When I was in high school we had a summer strength training regimen for football, a three day rotation with each day focusing on a different power lift. There was squat day, clean day, and bench day. I remember our coach explaining to us the importance of each lift:
- You have to do squats to develop speed and strength.
- You have to do cleans to develop explosiveness and coordination.
- And you have to bench so you can tell other guys how much you bench (you can tell girls too, but in my experience they don’t usually care as much as the guys).
I guess that’s why it seems like every day is chest day and there always seems to be a line for the bench.
But there’s never a line for the pull up bar.
I find pullups to be the most psychologically demanding exercise I perform. No other exercise am I more likely to quit early, to cheat, or come up with an excuse for underperformance. I’m not entirely sure why, but I have a few ideas:
- With pullups, you don’t really have time to think. Granted, in most exercises you’re maintaining some sort of tension throughout the motion, but with pullups you are always dangling your entire bodyweight. So once that inner monologue starts, you’re done. On days when I go as fast as I can I usually do more, but is that the safest approach?
- You can cheat, and it’s very hard to see when I cheat. I shorten the range of motion ever so slightly, and it usually happens towards the late-middle of my set as I’m approaching my last reps. I don’t usually cheat on the last rep, making sure to go all the way down and get my chin above the bar. But the ones leading up to it… it happens. I guess I’m trying to get my pullup count up and conserve energy.
- External factors like my mental state and rest intervals really matter for some reason. I’m not an expert in this but it seems like just an additional 30 seconds or so of waiting gets me significantly more reps, a bigger difference than with other workouts. I check my watch and see my 1:30 is up then see somebody else eyeing the bar, and say something like “Oh hey, want to work in? Be my guest. Take your time.” I go get some water. And if I’m just in a bad mood, I do less. No great explanation for that.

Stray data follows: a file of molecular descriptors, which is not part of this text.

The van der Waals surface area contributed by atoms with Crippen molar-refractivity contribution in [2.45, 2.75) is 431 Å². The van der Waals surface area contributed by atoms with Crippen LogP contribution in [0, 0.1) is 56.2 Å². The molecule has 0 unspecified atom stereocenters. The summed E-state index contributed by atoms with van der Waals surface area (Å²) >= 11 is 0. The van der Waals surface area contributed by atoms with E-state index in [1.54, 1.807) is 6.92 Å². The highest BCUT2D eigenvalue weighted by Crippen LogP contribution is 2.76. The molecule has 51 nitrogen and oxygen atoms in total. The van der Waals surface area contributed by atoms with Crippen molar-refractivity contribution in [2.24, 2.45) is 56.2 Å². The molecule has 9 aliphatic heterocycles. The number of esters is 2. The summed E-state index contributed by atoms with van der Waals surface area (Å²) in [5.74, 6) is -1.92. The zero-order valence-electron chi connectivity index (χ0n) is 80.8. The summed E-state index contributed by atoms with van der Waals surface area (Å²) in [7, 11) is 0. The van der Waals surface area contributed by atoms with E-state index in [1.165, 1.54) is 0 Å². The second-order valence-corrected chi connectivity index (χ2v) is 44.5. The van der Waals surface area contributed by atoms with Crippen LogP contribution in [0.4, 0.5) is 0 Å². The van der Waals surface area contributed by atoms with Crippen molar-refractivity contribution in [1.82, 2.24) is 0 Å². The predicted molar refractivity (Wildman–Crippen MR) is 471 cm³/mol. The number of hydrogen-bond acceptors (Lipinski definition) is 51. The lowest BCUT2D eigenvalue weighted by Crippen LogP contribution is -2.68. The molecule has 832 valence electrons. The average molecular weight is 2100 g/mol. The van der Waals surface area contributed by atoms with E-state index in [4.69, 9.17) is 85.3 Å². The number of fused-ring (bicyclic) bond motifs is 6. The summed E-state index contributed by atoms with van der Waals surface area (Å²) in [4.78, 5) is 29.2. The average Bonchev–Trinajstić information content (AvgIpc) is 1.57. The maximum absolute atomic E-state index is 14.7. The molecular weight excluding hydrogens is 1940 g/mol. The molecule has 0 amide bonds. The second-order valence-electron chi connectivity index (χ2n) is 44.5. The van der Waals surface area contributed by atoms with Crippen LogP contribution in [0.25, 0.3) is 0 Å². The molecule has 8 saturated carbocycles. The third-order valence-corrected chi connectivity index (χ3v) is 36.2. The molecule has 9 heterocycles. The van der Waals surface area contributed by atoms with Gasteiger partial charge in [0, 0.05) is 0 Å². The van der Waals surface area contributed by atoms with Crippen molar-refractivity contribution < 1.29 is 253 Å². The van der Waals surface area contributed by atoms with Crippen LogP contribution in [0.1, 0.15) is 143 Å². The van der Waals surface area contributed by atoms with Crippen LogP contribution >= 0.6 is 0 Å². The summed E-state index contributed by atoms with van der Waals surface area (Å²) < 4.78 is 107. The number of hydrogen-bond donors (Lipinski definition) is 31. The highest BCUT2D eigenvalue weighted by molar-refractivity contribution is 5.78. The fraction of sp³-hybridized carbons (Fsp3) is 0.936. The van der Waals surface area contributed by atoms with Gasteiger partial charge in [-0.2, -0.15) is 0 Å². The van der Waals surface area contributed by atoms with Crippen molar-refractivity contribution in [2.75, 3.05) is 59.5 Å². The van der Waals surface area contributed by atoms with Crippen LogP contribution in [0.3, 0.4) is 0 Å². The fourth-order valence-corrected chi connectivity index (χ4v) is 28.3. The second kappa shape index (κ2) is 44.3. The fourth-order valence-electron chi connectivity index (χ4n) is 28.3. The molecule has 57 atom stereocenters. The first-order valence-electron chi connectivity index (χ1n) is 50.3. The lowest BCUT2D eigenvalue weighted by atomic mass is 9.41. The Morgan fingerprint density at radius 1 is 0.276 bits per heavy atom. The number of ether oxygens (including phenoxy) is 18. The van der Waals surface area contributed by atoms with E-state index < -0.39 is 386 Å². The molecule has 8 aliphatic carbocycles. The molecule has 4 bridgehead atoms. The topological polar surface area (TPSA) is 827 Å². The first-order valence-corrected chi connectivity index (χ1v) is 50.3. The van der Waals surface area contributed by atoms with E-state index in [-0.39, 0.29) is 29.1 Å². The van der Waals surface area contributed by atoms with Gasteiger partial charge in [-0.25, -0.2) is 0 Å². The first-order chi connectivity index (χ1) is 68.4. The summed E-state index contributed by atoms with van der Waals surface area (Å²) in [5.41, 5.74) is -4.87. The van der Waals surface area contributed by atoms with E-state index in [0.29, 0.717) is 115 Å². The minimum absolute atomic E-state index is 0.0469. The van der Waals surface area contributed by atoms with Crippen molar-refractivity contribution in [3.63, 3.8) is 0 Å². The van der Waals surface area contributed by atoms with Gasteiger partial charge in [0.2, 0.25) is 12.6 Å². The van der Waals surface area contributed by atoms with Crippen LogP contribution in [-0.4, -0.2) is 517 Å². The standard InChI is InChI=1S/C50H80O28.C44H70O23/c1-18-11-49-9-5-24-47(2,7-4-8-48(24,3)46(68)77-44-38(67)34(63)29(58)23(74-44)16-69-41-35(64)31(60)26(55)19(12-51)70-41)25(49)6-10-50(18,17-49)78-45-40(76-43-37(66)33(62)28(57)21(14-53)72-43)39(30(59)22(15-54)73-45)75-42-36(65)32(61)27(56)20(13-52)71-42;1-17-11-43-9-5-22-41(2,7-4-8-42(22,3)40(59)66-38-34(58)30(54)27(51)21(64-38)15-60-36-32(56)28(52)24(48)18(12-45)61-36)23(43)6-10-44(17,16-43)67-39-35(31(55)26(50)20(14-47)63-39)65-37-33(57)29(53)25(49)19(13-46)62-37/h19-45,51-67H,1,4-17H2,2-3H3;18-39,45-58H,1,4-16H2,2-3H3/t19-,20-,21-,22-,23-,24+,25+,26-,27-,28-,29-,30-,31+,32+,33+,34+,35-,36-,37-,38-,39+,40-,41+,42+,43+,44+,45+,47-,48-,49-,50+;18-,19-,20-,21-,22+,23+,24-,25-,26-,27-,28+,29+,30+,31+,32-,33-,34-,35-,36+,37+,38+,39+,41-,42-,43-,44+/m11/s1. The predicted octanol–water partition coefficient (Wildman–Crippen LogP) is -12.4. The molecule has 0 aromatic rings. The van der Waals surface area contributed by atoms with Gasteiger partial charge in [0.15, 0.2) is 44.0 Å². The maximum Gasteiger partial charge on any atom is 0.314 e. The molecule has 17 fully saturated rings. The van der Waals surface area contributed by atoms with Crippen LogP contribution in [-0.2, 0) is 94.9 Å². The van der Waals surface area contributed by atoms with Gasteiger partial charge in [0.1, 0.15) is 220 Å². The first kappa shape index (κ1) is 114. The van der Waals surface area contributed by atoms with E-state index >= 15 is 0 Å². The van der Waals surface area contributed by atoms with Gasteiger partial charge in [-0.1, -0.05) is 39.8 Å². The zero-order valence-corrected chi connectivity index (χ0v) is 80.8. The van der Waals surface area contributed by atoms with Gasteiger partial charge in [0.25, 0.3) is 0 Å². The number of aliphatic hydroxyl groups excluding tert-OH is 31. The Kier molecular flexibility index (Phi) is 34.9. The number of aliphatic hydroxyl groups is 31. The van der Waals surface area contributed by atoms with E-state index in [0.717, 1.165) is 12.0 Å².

The thing is none of this should matter. I should be going in and doing pullups for one purpose – to strengthen the muscles involved in doing pullups. But I’ve been tracking my workouts for years now, and that can really mess with your head.
My brother runs marathons, and one day he and I were talking about his workout plan. Marathon plans tend to be very structured as you work your way up to longer and longer distances. Having run a marathon before, he still had his notes from the previous workout plan. And he talked about how, as he reviewed them, he could see exactly what he was able to do last time. He described it as “chasing a ghost” and drew a perfect comparison to Mario Kart 64.
In Mario Kart Time Trials, you can actually race against your “ghost”, an image of yourself running the race before demonstrated below (with Yoshi in the center racing against Ghost Yoshi on the bottom left):
It’s amazing how easily you can improve if you can see exactly what you did before . You can shave off a corner here, pick-up a little more speed on a straightaway there, despite feeling like you did a really good job the first time. And it’s incredibly frustrating when, despite your best efforts, you can’t seem to catch the ghost.
And when it comes to working out, maybe it’s not fair to race the ghost. The ghost is younger than me, after all. Being alive is great, but the big catch is that you get older the longer you do it. But that excuse is based on two assumptions:
- My body is deteriorating at such a rate that I physically can’t do what I could do a year ago, and
- A year ago, I was pushing my body to its absolute limits.
The first one I’m hoping isn’t true and the second one I know isn’t true. I’m pretty sure there’s still a huge gap between what I’m doing and what I can do, in pullups and in life.
How many pullups can I do?